Take a Drink: for infidelity, the P.I.’s bread and butter
Take a Drink: for audio recorders
Take a Drink: for ties and callbacks to Chinatown
Take a Drink: whenever a character does
Take a Drink: whenever Jake takes a beating… again
Do a Shot: wait, is that Tom Waits?
Do a Shot: Boom!
By: Henry J. Fromage (Two Beers) –
Uber-late sequels to cinematic classics are something Hollywood can’t get enough of, even through that has proven near universally to be a terrible idea (sorry Dan Ackroyd, but Ghostbusters 3 is going to suck so, so much balls).
Okay, it’s likely to top an unauthorized, DeNiro-less Raging Bull sequel
This is far from a new trend, of course, and one of its more prominent examples is Chinatown’s sequel The Two Jakes. But is it as bad as its brethren? The Two Jakes finds a couple decades older Jake Gittes (Jack Nicholson) still playing the private eye game, particularly in divorce cases. A sting he sets up with jilted husband Jake Berman (Harvey Keitel) ends in bloodshed, and he finds himself drawn into another conspiracy involving land development, oil, multiple femme fatales, and the inescapable grasp of the past.
Plus fracking, I think.
First things first, this is no Chinatown. Comparing the vast majority of films to that one isn’t quite fair. What it is, however, is a perfectly functional continuation of that story, broadening its themes and introducing new ones. Robert Towne again scripts (he’d originally planned on a trilogy) and he delivers a mystery that’s just as well-developed and evocative of film noir classics, if not quite giving that feeling of crackling emotion and genre transgression as its predecessor.
Part of the reason for that is everybody is older, and wiser. Jack Nicholson plays the same old Jake, maybe a more cynical, and undoubtedly (and understandably) a bit more jaded, but still raffish, wry, and confident, and still impossible to shake once he has the scent of a mystery (especially when his own skin is at stake). Keitel as the second Jake may get the best arc, though. Nobody does unhinged or slimy quite like him, but over the course of the film he gets to show many more dimensions, vulnerability, empathy, and even a sort of honor. The women are not as well-written, but Meg Tilly certainly gets the longer end of the stick, even if she is too young for her role, with the more affecting backstory and the opportunity to put her blonde good looks to goo d use as a Douglas Sirkian conflicted heroine with a traumatic backstory.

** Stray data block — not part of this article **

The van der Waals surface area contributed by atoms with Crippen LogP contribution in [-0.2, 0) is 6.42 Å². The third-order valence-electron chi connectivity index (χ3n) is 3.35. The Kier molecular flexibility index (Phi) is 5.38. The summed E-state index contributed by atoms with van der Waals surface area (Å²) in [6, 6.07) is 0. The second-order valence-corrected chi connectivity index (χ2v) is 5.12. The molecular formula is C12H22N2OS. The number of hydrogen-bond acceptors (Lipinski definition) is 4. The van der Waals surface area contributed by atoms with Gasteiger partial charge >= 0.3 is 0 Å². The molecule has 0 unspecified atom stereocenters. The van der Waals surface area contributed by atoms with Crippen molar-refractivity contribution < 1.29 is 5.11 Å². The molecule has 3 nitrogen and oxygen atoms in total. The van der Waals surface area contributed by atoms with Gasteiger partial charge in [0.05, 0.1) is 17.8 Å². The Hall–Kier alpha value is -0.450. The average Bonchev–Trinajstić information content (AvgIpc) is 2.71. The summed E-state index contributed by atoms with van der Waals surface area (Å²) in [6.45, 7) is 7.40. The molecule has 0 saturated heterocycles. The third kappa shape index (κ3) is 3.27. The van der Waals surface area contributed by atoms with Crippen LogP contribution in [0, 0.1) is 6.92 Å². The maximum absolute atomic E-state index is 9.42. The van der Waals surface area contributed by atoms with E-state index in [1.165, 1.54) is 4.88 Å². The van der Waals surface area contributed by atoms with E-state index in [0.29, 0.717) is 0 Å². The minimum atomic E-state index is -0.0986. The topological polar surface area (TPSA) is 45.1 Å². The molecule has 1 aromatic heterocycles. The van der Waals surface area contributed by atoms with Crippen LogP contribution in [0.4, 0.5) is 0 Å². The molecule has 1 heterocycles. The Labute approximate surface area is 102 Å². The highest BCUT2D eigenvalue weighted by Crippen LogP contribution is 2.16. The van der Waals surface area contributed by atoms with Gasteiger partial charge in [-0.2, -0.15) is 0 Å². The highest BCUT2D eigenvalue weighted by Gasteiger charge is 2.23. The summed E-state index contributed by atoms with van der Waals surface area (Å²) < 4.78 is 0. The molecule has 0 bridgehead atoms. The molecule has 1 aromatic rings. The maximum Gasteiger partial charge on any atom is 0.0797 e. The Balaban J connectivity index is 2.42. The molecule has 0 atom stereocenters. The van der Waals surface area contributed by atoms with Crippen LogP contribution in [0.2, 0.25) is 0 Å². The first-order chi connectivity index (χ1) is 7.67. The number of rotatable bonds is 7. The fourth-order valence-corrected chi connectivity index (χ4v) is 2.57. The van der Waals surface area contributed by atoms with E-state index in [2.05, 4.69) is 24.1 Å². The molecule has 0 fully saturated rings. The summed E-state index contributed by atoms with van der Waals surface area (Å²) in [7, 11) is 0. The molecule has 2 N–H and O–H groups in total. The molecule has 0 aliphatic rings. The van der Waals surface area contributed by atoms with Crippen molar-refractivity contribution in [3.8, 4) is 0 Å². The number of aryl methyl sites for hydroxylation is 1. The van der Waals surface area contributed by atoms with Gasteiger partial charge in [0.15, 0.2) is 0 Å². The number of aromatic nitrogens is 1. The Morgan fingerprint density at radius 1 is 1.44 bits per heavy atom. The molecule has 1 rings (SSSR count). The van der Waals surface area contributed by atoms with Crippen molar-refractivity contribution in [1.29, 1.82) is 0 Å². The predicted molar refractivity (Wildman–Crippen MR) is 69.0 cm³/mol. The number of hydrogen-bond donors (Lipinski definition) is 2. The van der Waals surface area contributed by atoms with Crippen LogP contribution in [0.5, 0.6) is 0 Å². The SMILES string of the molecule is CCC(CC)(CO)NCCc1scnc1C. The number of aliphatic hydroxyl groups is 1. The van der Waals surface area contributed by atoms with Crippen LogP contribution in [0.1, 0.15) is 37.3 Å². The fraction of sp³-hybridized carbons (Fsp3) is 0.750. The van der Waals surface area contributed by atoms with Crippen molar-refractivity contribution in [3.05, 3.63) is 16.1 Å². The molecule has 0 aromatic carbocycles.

Nicholson’s actually pulling double duty as the lead and the director (in his first effort no less). Yes, he’s no Roman Polanski, but does have some interesting visual eye and an obviously steady hand with his actors and pacing. Considering his inexperience behind the camera, that’s goddamn impressive. Cinematographer extraordinaire Vilmos Zsigmond (The Deer Hunter, Close Encounters of the Third Kind, Heaven’s Gate) certainly helped him with those visuals, taking obvious cues from both old school Technicolor productions and the gritty, grainy 70s style its predecessor occupied.
Well, watching Jake Gittes play golf like your arthritic grandpa is kinda sad.
Hopefully Harrison Ford is spared this indignity in the new Blade Runner
Seriously, though, The Two Jakes real failing (besides not being Chinatown), is its occasional attempts at comedy, mostly at the expense of Madeleine Stowe’s ridiculously overblown performance. We’re only talking a few scenes, but they’re all excruciating, especially the obligatory sex scene with an out of breath Gittes looking like he’d far rather be somewhere else in a rocking chair with a tall glass of ice tea.
The Two Jakes may not be Chinatown, but it was never going to be. Taken on its own terms, it’s quite good in its own right, and who can say no to more Jake Gittes?